Embracing or the ignoring where your daddy hails from is front-and-centre in the Brexit issue, evidenced by the most familiar faces.
What do you think about this idea for a reality TV show? Guess my Daddy!, with the various teams chanting, “Who is your daddy? Who is your daddy?”, and those who know, or think they know, cry, “That’s your daddy!!” “That’s your daddy!”
If hell hath no fury, then triumph knoweth no mercy. If the candidate tries to wriggle out of the brutal truth.
Now, why this reality show, you may ask? Don’t you have better things to do in Casa de Gier? No. We have hit rock bottom. We are now down to a oneupmanship on Britishness. No debate is complete without your lineage trumpeted, dating back to King Arthur and the Round Table or some heroic battle to ward off foreign invasion.
This “I am more British/English than you are” oneupmanship – there is considerable confusion about whether it is British or English – reminds me of a feud when I lived in Belgium. Two joke shop owners on the same street were battling it out. At first, it was funny. (Well, that is the least you may expect.) Joke shop boss A would leave laughing gas, and joke shop boss B would retaliate with stink bombs. Then they started leaving plastic turds in front of each other’s shop doors. The police intervened when the turds became real and bigger, with a stick of fireworks, until they were real horseshit.
Back to home, though, and beating the British drum is Nigel Farage, the former stockbroker who is the leader of the UK Independence Party. He is anti-EU – it is his life’s work – and anti unskilled migration, but his cause has been hijacked by “Brexiteer-in-chief” Boris Johnson and his mates. Farage’s slogan on his battle bus is, “We want our country back.”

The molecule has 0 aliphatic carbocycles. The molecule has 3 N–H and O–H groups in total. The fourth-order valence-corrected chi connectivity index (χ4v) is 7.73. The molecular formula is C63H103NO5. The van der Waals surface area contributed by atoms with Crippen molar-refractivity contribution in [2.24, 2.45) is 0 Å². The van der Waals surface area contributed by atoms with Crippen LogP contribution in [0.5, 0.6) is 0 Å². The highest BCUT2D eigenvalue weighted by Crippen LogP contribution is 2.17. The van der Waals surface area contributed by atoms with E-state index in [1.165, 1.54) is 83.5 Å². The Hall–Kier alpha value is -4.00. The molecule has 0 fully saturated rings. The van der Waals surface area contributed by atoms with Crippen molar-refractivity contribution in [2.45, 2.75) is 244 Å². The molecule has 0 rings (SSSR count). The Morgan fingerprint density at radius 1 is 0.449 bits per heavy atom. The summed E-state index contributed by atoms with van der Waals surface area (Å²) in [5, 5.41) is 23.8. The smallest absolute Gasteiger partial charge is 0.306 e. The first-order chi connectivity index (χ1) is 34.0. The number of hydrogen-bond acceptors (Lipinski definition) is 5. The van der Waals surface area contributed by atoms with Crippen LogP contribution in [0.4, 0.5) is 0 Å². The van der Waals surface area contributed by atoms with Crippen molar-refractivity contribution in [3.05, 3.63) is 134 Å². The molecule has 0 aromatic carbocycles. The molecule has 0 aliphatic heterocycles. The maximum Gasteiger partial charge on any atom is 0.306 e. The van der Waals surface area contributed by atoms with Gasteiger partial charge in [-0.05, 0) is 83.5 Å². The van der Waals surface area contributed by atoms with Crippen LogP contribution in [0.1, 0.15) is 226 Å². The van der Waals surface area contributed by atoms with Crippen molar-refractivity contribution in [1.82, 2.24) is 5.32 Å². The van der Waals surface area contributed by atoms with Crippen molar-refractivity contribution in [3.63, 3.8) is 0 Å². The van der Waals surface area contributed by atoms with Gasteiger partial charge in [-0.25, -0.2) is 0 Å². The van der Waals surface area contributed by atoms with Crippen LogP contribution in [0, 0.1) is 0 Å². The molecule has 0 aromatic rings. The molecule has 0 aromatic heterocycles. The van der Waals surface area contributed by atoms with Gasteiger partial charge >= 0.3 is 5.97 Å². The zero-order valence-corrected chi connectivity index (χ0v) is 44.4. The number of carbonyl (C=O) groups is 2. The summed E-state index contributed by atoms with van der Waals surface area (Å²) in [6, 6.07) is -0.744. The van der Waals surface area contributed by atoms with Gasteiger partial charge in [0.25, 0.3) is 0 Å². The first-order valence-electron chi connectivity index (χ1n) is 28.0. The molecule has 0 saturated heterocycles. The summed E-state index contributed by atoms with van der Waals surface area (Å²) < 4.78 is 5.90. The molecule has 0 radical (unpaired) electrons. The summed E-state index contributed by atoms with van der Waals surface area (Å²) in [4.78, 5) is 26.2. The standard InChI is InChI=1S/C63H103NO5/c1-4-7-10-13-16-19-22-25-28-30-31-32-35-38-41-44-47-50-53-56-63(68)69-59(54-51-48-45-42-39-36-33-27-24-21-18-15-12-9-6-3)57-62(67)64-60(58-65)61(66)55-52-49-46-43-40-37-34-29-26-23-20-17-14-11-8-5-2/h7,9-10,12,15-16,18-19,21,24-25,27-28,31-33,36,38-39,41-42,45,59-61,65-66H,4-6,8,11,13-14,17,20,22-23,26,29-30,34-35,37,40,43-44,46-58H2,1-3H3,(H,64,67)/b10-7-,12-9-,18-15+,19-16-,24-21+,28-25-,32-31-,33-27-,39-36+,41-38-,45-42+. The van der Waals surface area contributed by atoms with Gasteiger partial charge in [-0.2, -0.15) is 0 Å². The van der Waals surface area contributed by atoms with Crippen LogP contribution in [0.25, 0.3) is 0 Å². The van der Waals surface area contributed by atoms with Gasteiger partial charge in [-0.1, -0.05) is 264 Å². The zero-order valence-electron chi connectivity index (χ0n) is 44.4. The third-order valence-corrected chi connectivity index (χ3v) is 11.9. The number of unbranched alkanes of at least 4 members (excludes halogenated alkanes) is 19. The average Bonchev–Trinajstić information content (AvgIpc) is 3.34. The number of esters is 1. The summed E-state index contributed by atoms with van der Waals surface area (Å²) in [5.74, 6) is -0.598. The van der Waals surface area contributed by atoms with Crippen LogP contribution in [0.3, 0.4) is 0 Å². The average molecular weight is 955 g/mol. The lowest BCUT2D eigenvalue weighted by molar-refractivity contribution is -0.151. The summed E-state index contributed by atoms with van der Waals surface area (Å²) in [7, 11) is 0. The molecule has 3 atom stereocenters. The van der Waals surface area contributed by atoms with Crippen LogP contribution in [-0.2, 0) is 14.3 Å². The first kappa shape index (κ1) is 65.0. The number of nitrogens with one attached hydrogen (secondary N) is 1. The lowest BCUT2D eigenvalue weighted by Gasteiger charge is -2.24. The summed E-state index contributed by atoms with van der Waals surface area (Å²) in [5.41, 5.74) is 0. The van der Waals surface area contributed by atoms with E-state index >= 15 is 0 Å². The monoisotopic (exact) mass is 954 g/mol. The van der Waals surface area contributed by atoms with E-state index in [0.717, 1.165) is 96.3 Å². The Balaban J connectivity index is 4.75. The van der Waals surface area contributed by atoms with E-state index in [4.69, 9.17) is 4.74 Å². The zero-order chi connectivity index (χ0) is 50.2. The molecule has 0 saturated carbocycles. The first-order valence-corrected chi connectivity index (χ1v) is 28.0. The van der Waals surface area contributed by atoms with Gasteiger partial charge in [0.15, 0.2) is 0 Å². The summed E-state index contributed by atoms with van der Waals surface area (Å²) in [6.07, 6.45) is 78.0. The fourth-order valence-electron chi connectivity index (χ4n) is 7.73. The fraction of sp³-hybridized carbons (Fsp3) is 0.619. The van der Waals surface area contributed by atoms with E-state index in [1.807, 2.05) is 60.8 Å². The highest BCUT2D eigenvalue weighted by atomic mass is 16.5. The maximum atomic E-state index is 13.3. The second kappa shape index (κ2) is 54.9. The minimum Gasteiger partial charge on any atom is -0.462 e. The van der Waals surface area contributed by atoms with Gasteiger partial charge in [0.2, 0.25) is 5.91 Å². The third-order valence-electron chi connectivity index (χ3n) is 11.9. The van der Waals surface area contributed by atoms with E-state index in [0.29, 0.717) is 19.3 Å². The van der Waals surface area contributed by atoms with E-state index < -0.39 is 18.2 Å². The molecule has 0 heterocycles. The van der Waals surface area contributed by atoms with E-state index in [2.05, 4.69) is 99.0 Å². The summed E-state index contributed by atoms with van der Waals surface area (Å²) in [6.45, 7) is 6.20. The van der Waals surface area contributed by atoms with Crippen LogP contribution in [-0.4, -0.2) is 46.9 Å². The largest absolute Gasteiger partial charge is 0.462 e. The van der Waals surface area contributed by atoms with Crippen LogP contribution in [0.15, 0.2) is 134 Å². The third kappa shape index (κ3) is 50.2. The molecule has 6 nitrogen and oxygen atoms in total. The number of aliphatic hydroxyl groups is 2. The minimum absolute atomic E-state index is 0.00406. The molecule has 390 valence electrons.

Which country is that Mr Farage? Or should we say Heimat? What is the matter with this man? We know that his second wife Kirsten is German and from Hamburg, but we never see her in public. He himself is the child of German ancestry. His great grandfather was a dead-poor migrant from Frankfurt, who came to Britain in the 1850s for a better life. He and his wife Bina lived in damp rented rooms in the tenements of Tottenham Court Road in central London. It was sheise then, full of refugees and prostitutes, and is still rank now. But it was a good base for the gentrified and upper crust nearby.
What do we make of this? Is it shame? Does it not fit in the script? Who is your daddy? Der Farage simply refuses to discuss it. In his self-congratulatory “tell all” memoirs, Flying Free, there is no mention of these poor Germans who, like millions, had to migrate. Most went to America; others were drawn to a Britain grown prosperous on the Industrial Revolution.
If I applied some psychological bubble wrap it could underline an identity crisis, one that is collectively suffered. The interesting thing is that Donald Trump also has German and Scottish ancestry, but he flaunts it, like any good New Yorker. So does Boris. We all know his daddy. I adore his daddy, the fabulous Stanley Johnson, who is an environmentalist and who is for Britain to remain. Boris loves to boast about his multi-blooded heritage. Der Farage is a fraud.
Also on The Big Smoke
- The personal cost of the Brexit – Part three
- The personal cost of the Brexit – Part two
- The personal cost of the Brexit – Part one
What I find so interesting is that people pretend all this confusing mixing and migrating is something that humankind started five minutes ago. You were talking about Boris and I remembered watching his episode of Who do you think you are?, the show about genealogy. I looked it up on YouTube and had to laugh. He talks about himself as “a jar of honey on a supermarket shelf: the product of many countries”. And he is. His grandfather was a Turkish journalist who got in trouble and was lynched. Further back there is European aristocracy (of course), with plenty of illegitimate children and complicated French and German family lines that bring him back, in the end, to the Prince of Wales and one of his squeezes. So Boris, of all people, should know. The Australians call themselves mongrels, a mixed breed of people, with a little bit of everything. The thing with mongrels, of course, is that they are much stronger than pure breed dogs, and can survive on the smell of an oily rag.
Pure anything is so last year.
Long live the mongrels!